2. Determine the method of fall arrest or fall restraint to be provided for each job and task that is to be done 10 feet or more above the ground, another work surface, or water.
3. Describe the procedures for assembly, maintenance, inspection, and disassembly of the fall protection system to be used.
4. Describe the correct procedures for handling, storage, and security of tools and materials.
5. Describe the method of providing overhead protection for workers who may be in or pass through the area below the work site.
6. Describe the method for prompt and safe removal of injured workers.
7. Identify where a copy of this plan has to be posted.
8. Train and instruct all personnel in all of these items.
9. Keep a record of employee training and maintain it on the job.
No matter how careful the service technicians are, accidents and mishaps do hap pen, which require immediate medical attention. Although not all injuries require a visit to the doctor or hospital, some treatment is at least necessary to prevent further injury or infection. All service vehicles should be equipped with a first aid kit, which contains the basic medical supplies, such as burn cream, bandages, alcohol pads, eye wash, eye pads, tweezers, antiseptic spray, gauze bandages, and Cardiopulmonary Resuscitation (CPR) face shields. Note that the following sections are not intended to provide medical advice, but to provide basic information regarding immediate treatment for a number of situations commonly encountered in the field.
If a cut results in bleeding, place a clean folded cloth over the area and apply firm pressure. If blood soaks through the cloth, don't remove it. Simply cover the cloth with another and continue to apply pressure until the bleeding stops. If at all possible, elevate the cut area to a level above the heart to help stop the bleeding. If the cut is relatively small, the injury can be washed with soap and warm water and then bandaged.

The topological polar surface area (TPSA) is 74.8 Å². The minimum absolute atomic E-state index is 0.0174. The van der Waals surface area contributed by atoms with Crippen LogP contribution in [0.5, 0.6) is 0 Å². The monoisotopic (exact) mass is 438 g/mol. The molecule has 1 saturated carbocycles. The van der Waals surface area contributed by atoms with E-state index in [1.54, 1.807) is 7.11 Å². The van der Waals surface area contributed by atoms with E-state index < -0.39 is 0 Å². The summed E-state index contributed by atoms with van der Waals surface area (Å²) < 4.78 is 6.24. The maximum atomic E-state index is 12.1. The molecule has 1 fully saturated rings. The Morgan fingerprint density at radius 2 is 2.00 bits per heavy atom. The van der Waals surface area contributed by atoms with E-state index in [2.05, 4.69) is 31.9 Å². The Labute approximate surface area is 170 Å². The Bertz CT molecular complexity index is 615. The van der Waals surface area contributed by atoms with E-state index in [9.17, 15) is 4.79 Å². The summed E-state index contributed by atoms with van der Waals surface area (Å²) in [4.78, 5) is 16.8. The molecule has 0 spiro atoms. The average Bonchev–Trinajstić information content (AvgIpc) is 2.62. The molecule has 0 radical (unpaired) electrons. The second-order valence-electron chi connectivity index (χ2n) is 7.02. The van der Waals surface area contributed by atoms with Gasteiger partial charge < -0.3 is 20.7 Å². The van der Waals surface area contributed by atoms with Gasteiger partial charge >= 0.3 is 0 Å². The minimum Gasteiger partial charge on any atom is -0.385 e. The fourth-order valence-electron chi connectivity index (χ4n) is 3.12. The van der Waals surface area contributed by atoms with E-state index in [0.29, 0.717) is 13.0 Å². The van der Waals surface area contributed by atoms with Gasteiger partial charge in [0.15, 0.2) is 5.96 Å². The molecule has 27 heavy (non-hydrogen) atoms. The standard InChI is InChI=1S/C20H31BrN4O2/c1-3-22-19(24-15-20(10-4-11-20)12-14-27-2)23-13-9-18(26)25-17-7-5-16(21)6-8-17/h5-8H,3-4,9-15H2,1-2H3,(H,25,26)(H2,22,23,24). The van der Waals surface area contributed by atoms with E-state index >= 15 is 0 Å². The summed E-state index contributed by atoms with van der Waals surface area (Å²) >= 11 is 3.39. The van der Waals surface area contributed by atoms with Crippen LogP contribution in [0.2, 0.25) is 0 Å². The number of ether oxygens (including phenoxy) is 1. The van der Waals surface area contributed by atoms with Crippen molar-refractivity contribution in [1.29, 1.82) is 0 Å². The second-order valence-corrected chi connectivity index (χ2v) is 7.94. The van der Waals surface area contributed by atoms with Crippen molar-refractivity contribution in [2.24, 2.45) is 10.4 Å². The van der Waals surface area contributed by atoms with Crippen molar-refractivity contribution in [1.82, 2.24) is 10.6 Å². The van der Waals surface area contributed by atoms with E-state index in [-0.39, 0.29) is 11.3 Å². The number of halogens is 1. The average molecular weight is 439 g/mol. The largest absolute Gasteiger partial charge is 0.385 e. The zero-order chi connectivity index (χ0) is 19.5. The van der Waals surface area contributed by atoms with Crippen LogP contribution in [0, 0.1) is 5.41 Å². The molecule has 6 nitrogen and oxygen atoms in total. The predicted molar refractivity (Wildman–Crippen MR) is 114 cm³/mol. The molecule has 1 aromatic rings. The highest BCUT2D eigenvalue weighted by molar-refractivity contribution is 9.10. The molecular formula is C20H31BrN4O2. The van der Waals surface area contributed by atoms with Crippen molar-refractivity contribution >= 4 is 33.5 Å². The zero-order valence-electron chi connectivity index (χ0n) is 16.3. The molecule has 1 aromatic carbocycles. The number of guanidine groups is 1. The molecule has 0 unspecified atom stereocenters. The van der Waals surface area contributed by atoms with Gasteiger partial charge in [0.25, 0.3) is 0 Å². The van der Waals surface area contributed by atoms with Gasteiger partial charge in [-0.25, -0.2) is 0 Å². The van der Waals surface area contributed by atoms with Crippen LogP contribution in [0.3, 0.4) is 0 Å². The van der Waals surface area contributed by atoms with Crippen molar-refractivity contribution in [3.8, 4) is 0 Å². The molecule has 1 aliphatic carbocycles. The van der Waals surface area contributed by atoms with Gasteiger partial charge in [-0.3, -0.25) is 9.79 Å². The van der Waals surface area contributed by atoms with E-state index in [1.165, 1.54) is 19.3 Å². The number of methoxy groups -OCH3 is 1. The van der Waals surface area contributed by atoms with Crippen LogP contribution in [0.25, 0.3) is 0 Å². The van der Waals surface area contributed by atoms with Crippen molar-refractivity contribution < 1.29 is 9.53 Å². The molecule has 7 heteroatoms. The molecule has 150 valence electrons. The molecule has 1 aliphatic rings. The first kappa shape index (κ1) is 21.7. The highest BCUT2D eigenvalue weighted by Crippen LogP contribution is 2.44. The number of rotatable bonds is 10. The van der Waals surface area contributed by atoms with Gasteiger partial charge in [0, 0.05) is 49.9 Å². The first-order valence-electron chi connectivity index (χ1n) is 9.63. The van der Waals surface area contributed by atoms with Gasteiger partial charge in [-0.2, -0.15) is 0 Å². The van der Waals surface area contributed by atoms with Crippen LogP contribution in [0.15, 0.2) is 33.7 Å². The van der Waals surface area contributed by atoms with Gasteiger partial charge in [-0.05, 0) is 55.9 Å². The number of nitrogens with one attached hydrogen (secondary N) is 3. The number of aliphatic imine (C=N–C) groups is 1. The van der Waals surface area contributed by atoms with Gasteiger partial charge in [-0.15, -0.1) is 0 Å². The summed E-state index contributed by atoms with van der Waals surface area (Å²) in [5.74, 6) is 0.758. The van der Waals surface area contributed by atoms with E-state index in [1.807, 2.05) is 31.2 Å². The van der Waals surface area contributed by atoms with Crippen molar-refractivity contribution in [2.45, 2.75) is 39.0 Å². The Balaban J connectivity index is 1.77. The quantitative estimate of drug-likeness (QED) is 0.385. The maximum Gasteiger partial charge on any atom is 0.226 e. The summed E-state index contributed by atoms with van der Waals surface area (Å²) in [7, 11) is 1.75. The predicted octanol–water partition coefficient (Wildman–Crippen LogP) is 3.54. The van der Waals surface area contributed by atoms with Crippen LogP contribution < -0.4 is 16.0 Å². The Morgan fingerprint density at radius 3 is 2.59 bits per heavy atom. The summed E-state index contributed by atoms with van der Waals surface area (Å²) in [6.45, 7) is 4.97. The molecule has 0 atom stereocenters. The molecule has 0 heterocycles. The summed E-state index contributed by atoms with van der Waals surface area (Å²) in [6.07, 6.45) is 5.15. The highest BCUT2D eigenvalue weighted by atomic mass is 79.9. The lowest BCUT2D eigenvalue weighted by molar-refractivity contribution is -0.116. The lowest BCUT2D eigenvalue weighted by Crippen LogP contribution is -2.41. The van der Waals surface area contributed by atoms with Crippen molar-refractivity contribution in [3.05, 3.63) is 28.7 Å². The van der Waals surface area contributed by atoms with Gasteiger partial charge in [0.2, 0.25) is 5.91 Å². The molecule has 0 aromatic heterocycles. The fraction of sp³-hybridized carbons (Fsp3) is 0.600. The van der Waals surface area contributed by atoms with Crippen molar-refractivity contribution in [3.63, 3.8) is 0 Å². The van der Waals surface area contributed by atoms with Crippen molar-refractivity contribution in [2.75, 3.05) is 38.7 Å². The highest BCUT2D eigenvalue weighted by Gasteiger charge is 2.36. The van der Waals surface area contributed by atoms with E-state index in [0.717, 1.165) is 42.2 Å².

Asphyxiation is loss of consciousness caused by a lack of oxygen or excessive car bon dioxide in the blood. An oxygen level below 19 % may result in unconsciousness. As a result of electric shock or inhalation of refrigerant, the victim may stop breathing. When a victim's respiratory system fails, the flow of oxygen through the body may stop within a matter of minutes. If the victim stops breathing, (CPR) should be administered. CPR is an emergency first aid procedure used to maintain circulation of blood to the brain.
Exposure results when a refrigerant comes in contact with the skin. Frostbite can occur any time a technician is exposed to prolonged freezing temperatures. The two main stages of exposure are frostnip and frostbite. The first stage of exposure, called frostnip, causes whitening of the skin, itching, tingling, and loss of feeling. In the final stage, called frostbite, the skin turns purple and blisters are formed on the skin.
In rare situations the exposure can result in gangrene and requires amputation of the affected area. It can be treated by covering the area with something warm and dry and then obtaining professional medical attention. Never rub, massage, poke, or squeeze the affected area as this can result in tissue damage. A warm bottle of water can be placed gently against the affected area to warm it slightly.
Environmental Protection Agency (EPA) and Department of Transportation (DOT) Hazardous Materials Safety Procedures
Hazardous materials or chemicals are those substances regulated by federal, state, and local laws, regulations, and ordinances.
When dealing with hazardous materials or chemicals, be sure to follow these general guidelines:
Make sure that the names on container labels match the substance names on the corresponding material safety data sheets (MSDSs). If a label is missing or the MSDS is unavailable, notify your supervisor; don't use the chemical until the correct MSDS is obtained. Never remove a manufacturer-affixed label from any container.